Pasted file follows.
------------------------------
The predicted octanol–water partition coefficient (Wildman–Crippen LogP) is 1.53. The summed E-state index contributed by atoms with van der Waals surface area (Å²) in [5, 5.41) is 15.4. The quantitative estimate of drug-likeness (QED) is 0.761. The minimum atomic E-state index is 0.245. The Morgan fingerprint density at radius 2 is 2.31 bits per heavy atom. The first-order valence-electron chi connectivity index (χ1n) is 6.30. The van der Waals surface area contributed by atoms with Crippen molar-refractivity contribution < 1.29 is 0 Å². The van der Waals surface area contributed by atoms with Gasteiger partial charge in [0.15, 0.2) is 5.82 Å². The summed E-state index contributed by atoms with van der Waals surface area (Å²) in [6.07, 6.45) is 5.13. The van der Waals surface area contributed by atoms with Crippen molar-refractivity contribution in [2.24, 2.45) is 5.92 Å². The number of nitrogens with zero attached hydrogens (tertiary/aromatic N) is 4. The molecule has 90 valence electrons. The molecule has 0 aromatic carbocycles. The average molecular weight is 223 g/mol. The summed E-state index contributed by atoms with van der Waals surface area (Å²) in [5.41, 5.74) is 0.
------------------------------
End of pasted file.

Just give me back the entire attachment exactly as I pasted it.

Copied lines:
The predicted octanol–water partition coefficient (Wildman–Crippen LogP) is 1.53. The summed E-state index contributed by atoms with van der Waals surface area (Å²) in [5, 5.41) is 15.4. The quantitative estimate of drug-likeness (QED) is 0.761. The minimum atomic E-state index is 0.245. The Morgan fingerprint density at radius 2 is 2.31 bits per heavy atom. The first-order valence-electron chi connectivity index (χ1n) is 6.30. The van der Waals surface area contributed by atoms with Crippen molar-refractivity contribution < 1.29 is 0 Å². The van der Waals surface area contributed by atoms with Gasteiger partial charge in [0.15, 0.2) is 5.82 Å². The summed E-state index contributed by atoms with van der Waals surface area (Å²) in [6.07, 6.45) is 5.13. The van der Waals surface area contributed by atoms with Crippen molar-refractivity contribution in [2.24, 2.45) is 5.92 Å². The number of nitrogens with zero attached hydrogens (tertiary/aromatic N) is 4. The molecule has 90 valence electrons. The molecule has 0 aromatic carbocycles. The average molecular weight is 223 g/mol. The summed E-state index contributed by atoms with van der Waals surface area (Å²) in [5.41, 5.74) is 0.